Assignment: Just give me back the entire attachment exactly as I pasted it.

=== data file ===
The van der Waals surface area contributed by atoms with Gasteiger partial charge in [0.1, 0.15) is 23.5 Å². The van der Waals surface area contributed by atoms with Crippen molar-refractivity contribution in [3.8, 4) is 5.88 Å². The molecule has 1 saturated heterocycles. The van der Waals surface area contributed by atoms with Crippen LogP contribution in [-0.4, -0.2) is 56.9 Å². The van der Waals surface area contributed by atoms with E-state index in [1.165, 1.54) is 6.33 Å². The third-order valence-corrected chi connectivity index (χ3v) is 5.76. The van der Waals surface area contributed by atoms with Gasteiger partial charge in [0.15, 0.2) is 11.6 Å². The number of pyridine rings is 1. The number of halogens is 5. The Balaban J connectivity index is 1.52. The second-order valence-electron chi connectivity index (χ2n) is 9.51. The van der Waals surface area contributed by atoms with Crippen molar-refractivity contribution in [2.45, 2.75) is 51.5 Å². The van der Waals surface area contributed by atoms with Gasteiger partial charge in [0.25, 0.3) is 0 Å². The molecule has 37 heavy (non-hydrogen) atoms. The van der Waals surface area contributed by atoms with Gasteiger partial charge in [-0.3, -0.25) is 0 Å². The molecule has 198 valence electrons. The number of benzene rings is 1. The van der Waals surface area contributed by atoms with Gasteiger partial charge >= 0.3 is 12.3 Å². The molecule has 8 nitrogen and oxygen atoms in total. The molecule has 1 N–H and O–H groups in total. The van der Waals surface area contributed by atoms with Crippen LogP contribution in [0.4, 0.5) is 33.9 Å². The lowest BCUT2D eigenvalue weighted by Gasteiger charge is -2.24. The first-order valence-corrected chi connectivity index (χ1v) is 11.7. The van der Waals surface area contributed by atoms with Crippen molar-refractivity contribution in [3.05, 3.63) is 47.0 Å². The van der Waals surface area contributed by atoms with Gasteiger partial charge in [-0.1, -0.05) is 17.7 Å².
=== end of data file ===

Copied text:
The van der Waals surface area contributed by atoms with Gasteiger partial charge in [0.1, 0.15) is 23.5 Å². The van der Waals surface area contributed by atoms with Crippen molar-refractivity contribution in [3.8, 4) is 5.88 Å². The molecule has 1 saturated heterocycles. The van der Waals surface area contributed by atoms with Crippen LogP contribution in [-0.4, -0.2) is 56.9 Å². The van der Waals surface area contributed by atoms with E-state index in [1.165, 1.54) is 6.33 Å². The third-order valence-corrected chi connectivity index (χ3v) is 5.76. The van der Waals surface area contributed by atoms with Gasteiger partial charge in [0.15, 0.2) is 11.6 Å². The number of pyridine rings is 1. The number of halogens is 5. The Balaban J connectivity index is 1.52. The second-order valence-electron chi connectivity index (χ2n) is 9.51. The van der Waals surface area contributed by atoms with Crippen molar-refractivity contribution in [2.45, 2.75) is 51.5 Å². The van der Waals surface area contributed by atoms with Gasteiger partial charge in [0.25, 0.3) is 0 Å². The molecule has 37 heavy (non-hydrogen) atoms. The van der Waals surface area contributed by atoms with Gasteiger partial charge in [-0.3, -0.25) is 0 Å². The molecule has 198 valence electrons. The number of benzene rings is 1. The van der Waals surface area contributed by atoms with Gasteiger partial charge >= 0.3 is 12.3 Å². The molecule has 8 nitrogen and oxygen atoms in total. The molecule has 1 N–H and O–H groups in total. The van der Waals surface area contributed by atoms with Crippen LogP contribution in [0.4, 0.5) is 33.9 Å². The lowest BCUT2D eigenvalue weighted by Gasteiger charge is -2.24. The first-order valence-corrected chi connectivity index (χ1v) is 11.7. The van der Waals surface area contributed by atoms with Crippen molar-refractivity contribution in [3.05, 3.63) is 47.0 Å². The van der Waals surface area contributed by atoms with Gasteiger partial charge in [-0.1, -0.05) is 17.7 Å².